Motivations: Getting Below the Surface

Look Underneath

Look Underneath

Looking Underneath

Have you ever been in a situation like this: you’re in a heated conversation with someone, and it is just the two of you in a room. In the middle of the argument, your cell phone rings or someone else enters the room—and in an instant, you change from being agitated and angry to being calm and sensitive!

Why are we able to change so quickly when there’s an audience? The answer to that question reveals something critical to the change process.

Roots, Shoots, and Engines

In the previous blog, we discussed how the warning light on the dashboard of a car is like our responses to life’s circumstances: it shows us that something is wrong. In this chapter, we want to get under the hood and see the engine that is driving the behavior. We want to find out why we are responding in a specific way.

What’s Under the Hood?

Why is all this is so important? Imagine again that you are driving down the road and you notice that the temperature gauge on your dashboard is running high. You know this is not good. So you stop at a mechanic, and he assures you that he can fix the problem. He proceeds to break the glass over the gauge, move the needle back to where it should be, and then tape it down to stop it from moving anymore.

You would probably think that the mechanic was out of his mind. The gauge is not the problem—the problem is under the hood in the engine! A good mechanic would diagnose what was causing the engine to run hot by a process of elimination—is it a bad water-pump, a broken belt, a hole in the radiator, low oil, a busted hose, or something else? The mechanic would need to get under the hood and diagnose the problem in order to fix the issue. Only then would the temperature gauge return to its normal and appropriate level.

The same can be said of humans and their behavior. If you see good or bad behavior (like the gauge) it is revealing what is going on in that person’s heart (under the hood). Proper diagnosis can then lead to proper treatment of the problem.

One note of caution

It takes a professional to diagnose what is wrong with a car engine, and even then it is not always easy. And people are much more complex than car engines. Therefore, it is important to move carefully and wisely when asking the “why?” and “what?” questions. You want to avoid becoming simplistic when assessing motivational drives in yourself or others. You certainly don’t want to assume that you have such clear discernment that you have the right to go on a sin hunt in someone else’s life. There could be devastating consequences if you are not careful, wise and loving in how you help others grow in self-awareness. And when it comes to diagnosing your own heart, do ask for help if you need it from a pastor, counselor or mature Christian friend. This is not a sign of weakness but of strength!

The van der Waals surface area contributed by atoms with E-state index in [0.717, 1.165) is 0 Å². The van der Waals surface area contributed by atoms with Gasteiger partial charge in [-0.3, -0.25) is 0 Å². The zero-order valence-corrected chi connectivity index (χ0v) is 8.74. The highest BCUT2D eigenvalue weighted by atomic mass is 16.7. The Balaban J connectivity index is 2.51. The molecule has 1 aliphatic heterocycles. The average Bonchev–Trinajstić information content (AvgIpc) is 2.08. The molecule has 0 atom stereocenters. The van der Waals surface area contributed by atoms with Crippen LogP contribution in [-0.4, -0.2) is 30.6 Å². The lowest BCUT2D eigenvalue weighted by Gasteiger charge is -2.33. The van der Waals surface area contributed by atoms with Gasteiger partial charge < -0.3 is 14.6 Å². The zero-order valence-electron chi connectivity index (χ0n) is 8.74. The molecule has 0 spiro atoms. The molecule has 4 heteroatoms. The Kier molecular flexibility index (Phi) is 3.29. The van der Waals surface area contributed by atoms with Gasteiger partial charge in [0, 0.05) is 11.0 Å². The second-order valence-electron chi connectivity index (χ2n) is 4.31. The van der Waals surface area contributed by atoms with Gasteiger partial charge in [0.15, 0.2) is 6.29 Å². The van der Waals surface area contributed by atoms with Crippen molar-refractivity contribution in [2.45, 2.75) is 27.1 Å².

The Tools of the Trade

So how do we begin the process of diagnosis? How do we begin to determine why we respond in unproductive and ungodly ways to our circumstances?

Like a mechanic, we need the right tools. In the moments when you choose the left fork at the junction, these are the questions you need to ask yourself:

  1. Why did I do what I did?

  2. What did I want in the moment that I was not getting?

  3. What did I not want in the moment that I was getting?

These three simple questions will open a window into what you tend to live for and what drives your responses to your circumstances.

In chapter 6 of Unstuck: A Nine-Step Journey to Change that Lasts, you can find further help for applying this in your own life. Examples include anxiety, anger and addiction.

Comment

Tim Lane

Dr. Timothy S. Lane is the President of the Institute for Pastoral Care and has a counseling practice in Fayetteville, GA. He is a minister in the Presbyterian Church in America (PCA), having been ordained in 1991 and a member of Metro-Atlanta Presbytery. Tim has authored Living Without Worry: How to Replace Anxiety with Peace, and co-authored How People Change and Relationships: A Mess Worth Making. He has written several mini-books including PTSD, Forgiving Others, Sex Before Marriage, Family Feuds, Conflict, and Freedom From Guilt.

He has experience in both campus ministry (University of Georgia, 1984-1987) and pastoral ministry where he served as a pastor in Clemson, SC from 1991 until 2001. Beginning in 2001 until 2013, he served as a counselor and faculty at a counseling organization  in Philadelphia, PA. Beginning in 2007, he served as its Executive Director until 2013.

In 2014, Tim and his family re-located to his home state, Georgia, where he formed the non profit ministry the Institute for Pastoral Care. His primary desire and commitment is to help pastors and leaders create or improve their ability to care for the people who attend their churches. For more information about this aspect of Tim's work, please visit the section of this site for the Institute for Pastoral Care. He continues to write, speak and travel both nationally and internationally. Tim is adjunct professor of practical theology at several seminaries where he teaches about pastoral care in the local church.